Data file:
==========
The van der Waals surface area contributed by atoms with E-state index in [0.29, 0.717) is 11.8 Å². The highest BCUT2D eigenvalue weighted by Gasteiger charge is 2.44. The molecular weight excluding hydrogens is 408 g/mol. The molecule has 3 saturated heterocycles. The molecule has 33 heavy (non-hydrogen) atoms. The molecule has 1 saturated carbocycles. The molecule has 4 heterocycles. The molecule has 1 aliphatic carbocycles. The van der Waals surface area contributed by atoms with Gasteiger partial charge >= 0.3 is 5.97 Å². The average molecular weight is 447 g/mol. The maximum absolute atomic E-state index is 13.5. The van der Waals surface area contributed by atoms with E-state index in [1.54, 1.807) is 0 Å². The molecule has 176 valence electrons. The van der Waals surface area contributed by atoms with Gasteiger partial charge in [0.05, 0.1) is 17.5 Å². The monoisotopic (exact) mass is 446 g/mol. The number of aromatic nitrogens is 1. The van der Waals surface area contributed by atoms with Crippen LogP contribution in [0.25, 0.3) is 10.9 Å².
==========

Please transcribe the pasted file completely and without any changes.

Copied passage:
The van der Waals surface area contributed by atoms with E-state index in [0.29, 0.717) is 11.8 Å². The highest BCUT2D eigenvalue weighted by Gasteiger charge is 2.44. The molecular weight excluding hydrogens is 408 g/mol. The molecule has 3 saturated heterocycles. The molecule has 33 heavy (non-hydrogen) atoms. The molecule has 1 saturated carbocycles. The molecule has 4 heterocycles. The molecule has 1 aliphatic carbocycles. The van der Waals surface area contributed by atoms with Gasteiger partial charge >= 0.3 is 5.97 Å². The average molecular weight is 447 g/mol. The maximum absolute atomic E-state index is 13.5. The van der Waals surface area contributed by atoms with E-state index in [1.54, 1.807) is 0 Å². The molecule has 176 valence electrons. The van der Waals surface area contributed by atoms with Gasteiger partial charge in [0.05, 0.1) is 17.5 Å². The monoisotopic (exact) mass is 446 g/mol. The number of aromatic nitrogens is 1. The van der Waals surface area contributed by atoms with Crippen LogP contribution in [0.25, 0.3) is 10.9 Å².